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Harvard University Art Museums Announce the Appointment of a New Curator of Prints at the Fogg Art Museum

Cambridge, MA,

Former curatorial intern returns after posts at the Baltimore and Philadelphia Museums of Art

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Thomas W. Lentz, Elizabeth and John Moors Cabot Director of the Harvard University Art Museums, today announced the appointment of Susan Dackerman as the new Carl A. Weyerhaeuser Curator of Prints at the Fogg Art Museum. Dackerman will assume the position on July 5, 2005, after the retirement of the incumbent, Marjorie B. Cohn, longtime curator and conservator and former acting director of the Art Museums.

“Susan brings exceptional enthusiasm, dedication, and experience to the position,” Lentz said. “Her insights as a scholar and educator and her expertise in curatorial affairs make her an ideal choice to lead our teaching, collecting, and program efforts in the area of prints, and a worthy successor to Jerry Cohn.”

Dackerman comes to the Fogg after two years at the Philadelphia Museum of Art and nine years at the Baltimore Museum of Art, where she rose from assistant curator to head of the prints, drawings, and photographs department. While leading the department’s staff of eight and maintaining a collection of 65,000 works on paper, she continued to organize exhibitions, raise funds for acquisitions, and undertake research.

The result of Dackerman’s most significant recent scholarship was the celebrated exhibition Painted Prints: The Revelation of Color in Northern Renaissance and Baroque Engravings, Etchings, and Woodcuts, which broke new ground in the field. Presented with its accompanying catalogue at the Baltimore museum in the fall of 2002, the exhibition demonstrated that painting prints was a highly regarded practice during the Renaissance and overturned longstanding assumptions about 16th-century prints as purely monochromatic images.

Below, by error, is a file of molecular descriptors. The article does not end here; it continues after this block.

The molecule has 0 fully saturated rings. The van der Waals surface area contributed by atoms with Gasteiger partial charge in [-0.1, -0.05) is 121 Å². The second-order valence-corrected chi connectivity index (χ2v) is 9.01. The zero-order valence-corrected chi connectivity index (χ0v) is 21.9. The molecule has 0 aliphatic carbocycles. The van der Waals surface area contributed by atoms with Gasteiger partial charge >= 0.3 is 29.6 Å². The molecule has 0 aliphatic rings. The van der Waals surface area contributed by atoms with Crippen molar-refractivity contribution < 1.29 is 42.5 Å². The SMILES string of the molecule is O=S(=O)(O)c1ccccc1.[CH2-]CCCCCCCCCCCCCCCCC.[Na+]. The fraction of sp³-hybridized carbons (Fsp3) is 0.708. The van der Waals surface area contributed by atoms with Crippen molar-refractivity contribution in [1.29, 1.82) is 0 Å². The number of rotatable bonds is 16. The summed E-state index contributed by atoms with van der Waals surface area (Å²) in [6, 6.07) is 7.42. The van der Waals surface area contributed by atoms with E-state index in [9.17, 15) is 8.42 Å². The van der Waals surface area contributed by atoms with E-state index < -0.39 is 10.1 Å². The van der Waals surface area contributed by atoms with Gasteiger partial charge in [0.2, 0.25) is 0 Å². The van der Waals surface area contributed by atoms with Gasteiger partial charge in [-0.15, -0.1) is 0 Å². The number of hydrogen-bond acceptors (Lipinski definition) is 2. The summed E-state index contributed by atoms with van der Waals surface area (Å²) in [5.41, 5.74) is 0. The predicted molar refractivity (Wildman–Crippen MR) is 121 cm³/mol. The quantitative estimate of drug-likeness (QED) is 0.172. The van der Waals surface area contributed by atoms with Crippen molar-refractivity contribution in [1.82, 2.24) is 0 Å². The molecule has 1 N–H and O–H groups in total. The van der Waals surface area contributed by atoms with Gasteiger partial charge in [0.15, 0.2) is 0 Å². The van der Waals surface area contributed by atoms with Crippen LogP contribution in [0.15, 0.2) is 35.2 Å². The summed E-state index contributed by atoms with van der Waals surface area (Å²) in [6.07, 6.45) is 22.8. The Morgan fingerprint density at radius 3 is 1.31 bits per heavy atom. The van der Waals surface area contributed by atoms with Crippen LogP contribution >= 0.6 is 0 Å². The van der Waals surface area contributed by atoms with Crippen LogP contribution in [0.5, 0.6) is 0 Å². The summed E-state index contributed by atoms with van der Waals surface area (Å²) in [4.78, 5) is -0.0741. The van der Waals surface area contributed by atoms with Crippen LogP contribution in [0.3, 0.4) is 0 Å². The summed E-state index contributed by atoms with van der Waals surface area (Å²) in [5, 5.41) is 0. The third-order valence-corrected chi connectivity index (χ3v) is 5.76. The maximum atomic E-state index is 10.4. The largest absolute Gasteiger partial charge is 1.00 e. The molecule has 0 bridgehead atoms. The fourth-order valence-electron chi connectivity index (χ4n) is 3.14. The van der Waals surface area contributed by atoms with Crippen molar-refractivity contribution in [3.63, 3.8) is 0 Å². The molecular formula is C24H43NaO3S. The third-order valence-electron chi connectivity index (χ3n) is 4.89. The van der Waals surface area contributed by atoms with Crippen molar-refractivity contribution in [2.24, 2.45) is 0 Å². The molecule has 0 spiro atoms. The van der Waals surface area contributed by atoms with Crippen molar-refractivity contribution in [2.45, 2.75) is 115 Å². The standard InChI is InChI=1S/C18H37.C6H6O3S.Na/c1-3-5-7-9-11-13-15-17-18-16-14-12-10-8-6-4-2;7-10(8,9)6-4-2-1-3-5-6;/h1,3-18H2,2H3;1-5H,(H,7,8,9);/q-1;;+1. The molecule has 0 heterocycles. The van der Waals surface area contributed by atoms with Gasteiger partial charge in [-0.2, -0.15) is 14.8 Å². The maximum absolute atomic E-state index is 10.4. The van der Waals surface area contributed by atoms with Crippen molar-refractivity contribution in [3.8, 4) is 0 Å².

Commenting on her appointment, Dackerman said, “I know personally the significant role that a good university museum can play in the lives of its students, scholars, and publics. Studying real artworks is an inspiring and unparalleled experience, one that can stimulate a lifelong visual and intellectual engagement with art. I am grateful for the opportunity to work alongside a talented staff toward our shared goal of continued excellence in scholarship.”

Dackerman is a graduate of Vassar College in art history (B.A. ‘86) and holds advanced degrees in art history from Bryn Mawr College (M.A. ‘91, Ph.D. ‘95). Her partner, Helen Molesworth, is chief curator at the Wexner Center for the Arts in Columbus, Ohio.

Marjorie (Jerry) Cohn, the current Carl A. Weyerhaeuser Curator of Prints, has worked at the Harvard University Art Museums for 42 years. She was a conservator and served as director of the Center for Conservation and Technical Studies (now the Straus Center for Conservation) before assuming her present position, and has twice filled the challenging role of acting director of the Harvard University Art Museums. Cohn is also a senior lecturer in the Department of History of Art and Architecture and serves as president of the Print Council of America, the North American organization of curators of prints, drawings, and photographs.

“I am pleased and made proud by the appointment of Susan as the next Weyerhaeuser Curator,” Cohn said. “I am pleased because she will be a great curator and proud because she was once an intern at the Fogg under my supervision, and every teacher wants to be succeeded by her student!”

Print Collection at the Fogg Art Museum
With over 60,000 works from around the world, the print collection at the Fogg Art Museum is the largest and best university print collection in the country. It is particularly strong in old master etchings, engravings, and woodcuts, with extensive representation of the works of the early Italian engravers, Schongauer, Dürer, Rembrandt, Ostade, Castiglione, Ribera, Testa, Canaletto, and Goya.

The 19th- and 20th-century holdings boast outstanding examples by Blake, Turner, Constable, Daumier, Manet, Degas, Toulouse-Lautrec, Picasso, and, especially, Munch. Among 20th-century works a particular strength is in German expressionism, with substantial representations of Kirchner, Nolde, Heckel, and Schmidt-Rottloff. A fine selection of post-World War II prints, especially by American artists from the 1960s to the present, is currently expanding.